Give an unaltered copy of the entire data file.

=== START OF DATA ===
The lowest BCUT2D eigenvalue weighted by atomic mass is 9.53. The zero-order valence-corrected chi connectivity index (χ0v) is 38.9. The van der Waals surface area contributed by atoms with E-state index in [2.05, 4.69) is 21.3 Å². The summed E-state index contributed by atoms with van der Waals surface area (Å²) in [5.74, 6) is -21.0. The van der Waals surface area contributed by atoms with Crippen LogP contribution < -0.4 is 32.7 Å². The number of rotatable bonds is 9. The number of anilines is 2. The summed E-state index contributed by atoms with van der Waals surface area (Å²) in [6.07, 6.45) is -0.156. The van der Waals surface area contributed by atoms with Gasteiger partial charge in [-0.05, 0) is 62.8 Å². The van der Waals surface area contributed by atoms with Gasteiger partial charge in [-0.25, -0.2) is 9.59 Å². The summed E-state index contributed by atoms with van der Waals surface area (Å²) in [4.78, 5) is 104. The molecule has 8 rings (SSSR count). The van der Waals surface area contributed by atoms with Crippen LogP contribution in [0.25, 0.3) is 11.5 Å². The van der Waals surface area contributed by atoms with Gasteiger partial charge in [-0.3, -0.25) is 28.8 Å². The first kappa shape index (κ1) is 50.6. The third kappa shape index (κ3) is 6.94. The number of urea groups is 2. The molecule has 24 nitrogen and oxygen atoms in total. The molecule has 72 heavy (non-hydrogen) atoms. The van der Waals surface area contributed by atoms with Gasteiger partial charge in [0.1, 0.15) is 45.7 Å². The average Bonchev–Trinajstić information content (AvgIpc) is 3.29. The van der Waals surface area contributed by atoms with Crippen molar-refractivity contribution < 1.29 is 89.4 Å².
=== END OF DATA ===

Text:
The lowest BCUT2D eigenvalue weighted by atomic mass is 9.53. The zero-order valence-corrected chi connectivity index (χ0v) is 38.9. The van der Waals surface area contributed by atoms with E-state index in [2.05, 4.69) is 21.3 Å². The summed E-state index contributed by atoms with van der Waals surface area (Å²) in [5.74, 6) is -21.0. The van der Waals surface area contributed by atoms with Crippen LogP contribution < -0.4 is 32.7 Å². The number of rotatable bonds is 9. The number of anilines is 2. The summed E-state index contributed by atoms with van der Waals surface area (Å²) in [6.07, 6.45) is -0.156. The van der Waals surface area contributed by atoms with Gasteiger partial charge in [-0.05, 0) is 62.8 Å². The van der Waals surface area contributed by atoms with Gasteiger partial charge in [-0.25, -0.2) is 9.59 Å². The summed E-state index contributed by atoms with van der Waals surface area (Å²) in [4.78, 5) is 104. The molecule has 8 rings (SSSR count). The van der Waals surface area contributed by atoms with Crippen LogP contribution in [0.25, 0.3) is 11.5 Å². The van der Waals surface area contributed by atoms with Gasteiger partial charge in [-0.3, -0.25) is 28.8 Å². The first kappa shape index (κ1) is 50.6. The third kappa shape index (κ3) is 6.94. The number of urea groups is 2. The molecule has 24 nitrogen and oxygen atoms in total. The molecule has 72 heavy (non-hydrogen) atoms. The van der Waals surface area contributed by atoms with Gasteiger partial charge in [0.1, 0.15) is 45.7 Å². The average Bonchev–Trinajstić information content (AvgIpc) is 3.29. The van der Waals surface area contributed by atoms with Crippen molar-refractivity contribution < 1.29 is 89.4 Å².